EU Law and International Investment Arbitration

The compatibility of ISDS in Bilateral Investment Treaties (BITs) and the Energy Charter Treaty (ECT) with the autonomy of EU law

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The EU’s participation in international dispute resolution mechanisms presents particular problems owing to its multilevel governance and its autonomy from international and national law. The inclusion of foreign direct investment in the Common Commercial policy in the Treaty of Lisbon, expanded those to investment arbitrations under Member States’ BITs, as the Court of Justice ruled in Achmea. EU Law and International Investment Arbitration, examines the impact of that inclusion beyond Achmea, from the perspectives of international and EU law, to the remaining extra-EU BITs of the Member States and the Energy Charter Treaty.

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Michael De Boeck, Ph.D. (2020), Ghent & Luxembourg University, is academic doctor-assistant at the College of Europe and attorney in Ghent, BE (2014), New York, USA (2017). He publishes regularly on EU law and international commercial and investment arbitration.
Acknowledgements

Acronyms

Introduction
1The Contemporary State of isds and International Investment Law Conflicts Among Calls for Reform
 1 The Turbulent Global Context of Investment Arbitration

 2 The European Union as an Emerging Actor in International Investment Policy

 3 Conflict between EU Law and International Investment Law
 3.1 Substantive Conflict

 3.2 Jurisdictional Conflict


2Beyond Achmea The Open Question in EU Law and isds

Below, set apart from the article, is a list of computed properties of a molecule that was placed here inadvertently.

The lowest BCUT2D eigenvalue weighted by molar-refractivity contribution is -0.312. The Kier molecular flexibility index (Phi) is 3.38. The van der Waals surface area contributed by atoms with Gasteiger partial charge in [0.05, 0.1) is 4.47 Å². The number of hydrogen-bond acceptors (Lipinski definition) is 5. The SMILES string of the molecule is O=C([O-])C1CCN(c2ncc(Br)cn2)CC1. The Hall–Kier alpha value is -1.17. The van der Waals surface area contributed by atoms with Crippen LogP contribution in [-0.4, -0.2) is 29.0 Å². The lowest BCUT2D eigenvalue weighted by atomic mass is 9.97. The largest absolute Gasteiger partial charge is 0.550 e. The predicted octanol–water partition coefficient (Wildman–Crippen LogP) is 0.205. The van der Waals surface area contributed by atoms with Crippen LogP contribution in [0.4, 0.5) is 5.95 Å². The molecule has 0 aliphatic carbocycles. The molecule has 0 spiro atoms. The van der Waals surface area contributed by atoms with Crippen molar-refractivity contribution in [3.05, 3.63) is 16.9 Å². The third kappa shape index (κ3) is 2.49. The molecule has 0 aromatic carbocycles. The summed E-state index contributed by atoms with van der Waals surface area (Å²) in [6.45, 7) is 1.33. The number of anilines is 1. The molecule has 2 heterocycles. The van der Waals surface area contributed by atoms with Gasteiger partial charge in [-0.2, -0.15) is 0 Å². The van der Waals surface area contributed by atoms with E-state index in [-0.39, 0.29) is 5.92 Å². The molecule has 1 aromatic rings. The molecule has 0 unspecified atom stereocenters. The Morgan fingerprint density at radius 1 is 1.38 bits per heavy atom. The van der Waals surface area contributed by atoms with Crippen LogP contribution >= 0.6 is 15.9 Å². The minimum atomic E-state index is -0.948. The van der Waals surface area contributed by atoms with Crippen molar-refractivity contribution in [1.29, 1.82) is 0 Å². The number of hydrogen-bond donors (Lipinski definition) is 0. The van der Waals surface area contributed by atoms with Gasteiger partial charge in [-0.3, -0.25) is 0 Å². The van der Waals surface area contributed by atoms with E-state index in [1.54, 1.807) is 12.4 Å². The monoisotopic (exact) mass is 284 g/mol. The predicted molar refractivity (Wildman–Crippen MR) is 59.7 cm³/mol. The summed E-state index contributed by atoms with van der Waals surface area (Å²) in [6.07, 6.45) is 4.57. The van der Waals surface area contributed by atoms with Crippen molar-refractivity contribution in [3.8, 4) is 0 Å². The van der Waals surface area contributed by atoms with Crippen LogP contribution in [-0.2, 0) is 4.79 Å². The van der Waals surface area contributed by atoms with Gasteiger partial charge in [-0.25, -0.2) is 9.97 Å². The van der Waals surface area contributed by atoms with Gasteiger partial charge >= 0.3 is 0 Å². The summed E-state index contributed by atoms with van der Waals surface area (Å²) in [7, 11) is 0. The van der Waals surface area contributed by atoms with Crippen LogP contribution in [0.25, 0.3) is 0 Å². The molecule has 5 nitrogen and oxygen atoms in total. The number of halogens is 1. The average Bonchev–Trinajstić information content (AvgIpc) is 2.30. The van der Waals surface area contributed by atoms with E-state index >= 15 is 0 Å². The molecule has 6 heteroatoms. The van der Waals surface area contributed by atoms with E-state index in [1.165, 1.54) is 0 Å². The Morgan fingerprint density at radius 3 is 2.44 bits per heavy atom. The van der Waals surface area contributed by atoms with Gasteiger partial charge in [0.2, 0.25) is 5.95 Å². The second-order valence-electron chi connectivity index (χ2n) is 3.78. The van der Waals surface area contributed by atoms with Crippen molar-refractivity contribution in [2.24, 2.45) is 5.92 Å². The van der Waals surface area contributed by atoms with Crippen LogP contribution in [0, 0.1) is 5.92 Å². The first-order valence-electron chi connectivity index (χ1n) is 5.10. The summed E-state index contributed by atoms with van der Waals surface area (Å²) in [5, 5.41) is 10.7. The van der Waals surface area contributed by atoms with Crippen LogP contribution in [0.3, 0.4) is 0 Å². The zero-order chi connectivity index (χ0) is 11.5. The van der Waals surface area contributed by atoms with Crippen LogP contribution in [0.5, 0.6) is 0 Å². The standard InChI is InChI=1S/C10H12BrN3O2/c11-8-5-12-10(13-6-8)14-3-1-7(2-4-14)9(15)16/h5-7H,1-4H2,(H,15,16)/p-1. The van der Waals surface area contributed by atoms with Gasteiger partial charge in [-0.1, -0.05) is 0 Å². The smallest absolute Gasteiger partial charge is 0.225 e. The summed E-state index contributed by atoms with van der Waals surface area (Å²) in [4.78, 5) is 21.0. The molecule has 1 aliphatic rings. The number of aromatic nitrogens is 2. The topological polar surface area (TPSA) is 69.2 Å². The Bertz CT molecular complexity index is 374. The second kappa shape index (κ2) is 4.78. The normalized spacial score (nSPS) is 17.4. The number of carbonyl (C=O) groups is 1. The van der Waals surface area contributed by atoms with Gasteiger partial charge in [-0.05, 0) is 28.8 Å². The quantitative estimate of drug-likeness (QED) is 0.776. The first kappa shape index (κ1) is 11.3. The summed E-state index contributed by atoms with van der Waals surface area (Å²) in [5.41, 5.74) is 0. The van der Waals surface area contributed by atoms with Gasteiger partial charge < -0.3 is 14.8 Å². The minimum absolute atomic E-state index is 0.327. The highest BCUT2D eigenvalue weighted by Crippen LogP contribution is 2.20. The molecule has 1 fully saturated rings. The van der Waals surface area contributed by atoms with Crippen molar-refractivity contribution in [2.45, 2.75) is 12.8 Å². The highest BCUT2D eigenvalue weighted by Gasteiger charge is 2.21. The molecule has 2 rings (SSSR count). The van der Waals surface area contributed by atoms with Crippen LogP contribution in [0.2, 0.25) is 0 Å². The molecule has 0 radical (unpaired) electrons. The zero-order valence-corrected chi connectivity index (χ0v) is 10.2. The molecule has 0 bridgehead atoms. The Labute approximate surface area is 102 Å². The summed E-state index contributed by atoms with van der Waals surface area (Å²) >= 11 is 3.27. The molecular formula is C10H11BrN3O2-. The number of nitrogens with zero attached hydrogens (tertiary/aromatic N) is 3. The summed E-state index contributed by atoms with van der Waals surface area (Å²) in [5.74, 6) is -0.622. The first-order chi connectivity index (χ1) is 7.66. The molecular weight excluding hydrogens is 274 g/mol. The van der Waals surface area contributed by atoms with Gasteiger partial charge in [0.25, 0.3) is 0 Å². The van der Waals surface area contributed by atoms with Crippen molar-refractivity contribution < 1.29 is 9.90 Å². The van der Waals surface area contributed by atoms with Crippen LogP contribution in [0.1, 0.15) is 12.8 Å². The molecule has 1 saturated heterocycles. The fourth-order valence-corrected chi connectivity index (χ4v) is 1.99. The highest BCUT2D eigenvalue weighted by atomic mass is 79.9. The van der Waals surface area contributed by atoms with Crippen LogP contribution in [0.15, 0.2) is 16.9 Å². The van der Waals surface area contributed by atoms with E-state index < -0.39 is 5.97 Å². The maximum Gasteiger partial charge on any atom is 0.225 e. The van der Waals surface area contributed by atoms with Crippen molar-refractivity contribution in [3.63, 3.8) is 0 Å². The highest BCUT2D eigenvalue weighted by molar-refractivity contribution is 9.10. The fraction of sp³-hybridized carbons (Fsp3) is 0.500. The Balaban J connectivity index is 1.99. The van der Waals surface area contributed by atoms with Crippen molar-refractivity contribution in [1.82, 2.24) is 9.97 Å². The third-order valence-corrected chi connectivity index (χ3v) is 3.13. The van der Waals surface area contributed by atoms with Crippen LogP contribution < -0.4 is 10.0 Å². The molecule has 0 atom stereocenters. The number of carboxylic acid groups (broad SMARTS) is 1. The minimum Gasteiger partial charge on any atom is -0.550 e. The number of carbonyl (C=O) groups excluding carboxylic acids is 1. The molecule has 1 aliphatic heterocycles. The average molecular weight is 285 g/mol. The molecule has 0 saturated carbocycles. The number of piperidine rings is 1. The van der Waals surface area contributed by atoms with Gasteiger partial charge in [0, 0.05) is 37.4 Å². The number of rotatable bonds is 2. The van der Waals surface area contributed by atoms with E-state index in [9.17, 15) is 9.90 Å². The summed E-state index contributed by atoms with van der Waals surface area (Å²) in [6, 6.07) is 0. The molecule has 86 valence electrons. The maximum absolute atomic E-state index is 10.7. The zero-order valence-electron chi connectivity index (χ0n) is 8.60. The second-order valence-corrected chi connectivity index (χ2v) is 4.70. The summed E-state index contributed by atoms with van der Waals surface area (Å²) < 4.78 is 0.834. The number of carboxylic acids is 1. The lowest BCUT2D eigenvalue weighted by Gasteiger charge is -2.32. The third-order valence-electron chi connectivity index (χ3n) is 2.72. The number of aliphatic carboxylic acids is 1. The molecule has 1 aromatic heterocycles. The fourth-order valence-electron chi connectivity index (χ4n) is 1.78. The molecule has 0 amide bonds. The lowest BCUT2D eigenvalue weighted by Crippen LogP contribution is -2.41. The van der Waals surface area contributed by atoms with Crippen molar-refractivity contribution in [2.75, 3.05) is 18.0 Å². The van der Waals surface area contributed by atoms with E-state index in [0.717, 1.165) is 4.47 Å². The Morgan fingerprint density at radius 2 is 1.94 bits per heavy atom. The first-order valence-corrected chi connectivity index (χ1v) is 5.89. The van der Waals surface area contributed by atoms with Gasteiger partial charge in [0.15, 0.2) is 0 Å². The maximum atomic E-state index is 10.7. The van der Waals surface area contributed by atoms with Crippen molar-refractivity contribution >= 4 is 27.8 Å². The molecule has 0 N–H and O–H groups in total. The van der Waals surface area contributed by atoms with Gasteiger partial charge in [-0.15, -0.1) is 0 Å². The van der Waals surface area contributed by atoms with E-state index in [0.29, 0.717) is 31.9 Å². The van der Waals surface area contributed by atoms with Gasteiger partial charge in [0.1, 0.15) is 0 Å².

1 Towards Consolidation under the Common Commercial Policy?
 1.1 Extra-EU BITs

 1.2 The Energy Charter Treaty


 2 The ‘Frame of Reference’ Problem


part 1
isds and EU Law from the Perspective of International Law
3Harmonious Interpretation between iia’s and the EU Treaties
 1 The Public International Law Framework of Harmonious Treaty Interpretation

 2 The ect Implied Disconnection Clause as Harmonious Treaty Interpretation?
 2.1 The Scope of ‘Investor’ and ‘Contracting Parties’ of the ect

 2.2 Context of the ect’s Conclusion


 3 The Limits of Contextual and Systemic Treaty Interpretation


4The Principles and Norms of Treaty Conflicts
 1 The Foundations of Treaty Law: Pacta Sunt Servanda and Relativity of Treaty Obligations

 2 EU Accession as a Fundamental Change of Circumstances?

 3 iia’s and the EU Treaties under Conflict Norms of Same Subject Matter Successive Treaties:
 3.1 Implied Treaty Termination by Conclusion of a Successive Treaty
 3.1.1 The Notion of ‘Successive Treaties’ Relating to the ‘Same Subject Matter’

 3.1.2 Article 59(1) vclt: Intention to Terminate the Prior Treaty

 3.1.3 The Failure of Express Notification by the EU Member States under Article 65 vclt


 3.2 Conflict between Successive Same Subject Treaty Provisions
 3.2.1 The Notions of ‘Successive Treaties’ Relating to ‘the Same Subject Matter’ and Treaty ‘Conflict’

 3.2.2 Increasing Successive Treaty Membership: Article 30(3) vclt

 3.2.3 Decreasing Successive Treaty Membership and Diversity of Contracting Parties: Inter se Modification (Article 41 vclt) or Successive Conflict (Article 30(4) vclt)


 4 Conventional Treaty Conflict of Laws Clauses
 4.1 Member State bit s: Lack of Express Conflict Clauses

 4.2 The EU Treaties

 4.3 Energy Charter Treaty: Article 16 ect

 4.4 Express Disconnection Clauses


Conclusions on Part 1


part 2
isds and EU Law from the Perspective of the European Union
5EU and Member States’ Competence on Foreign Direct Investment
 1 The Common Commercial and Investment Policy

 2 Scope of the Common Commercial and Investment Policy
 2.1 Substantive Investment Protection Standards

 2.2 Arbitration Provisions: isds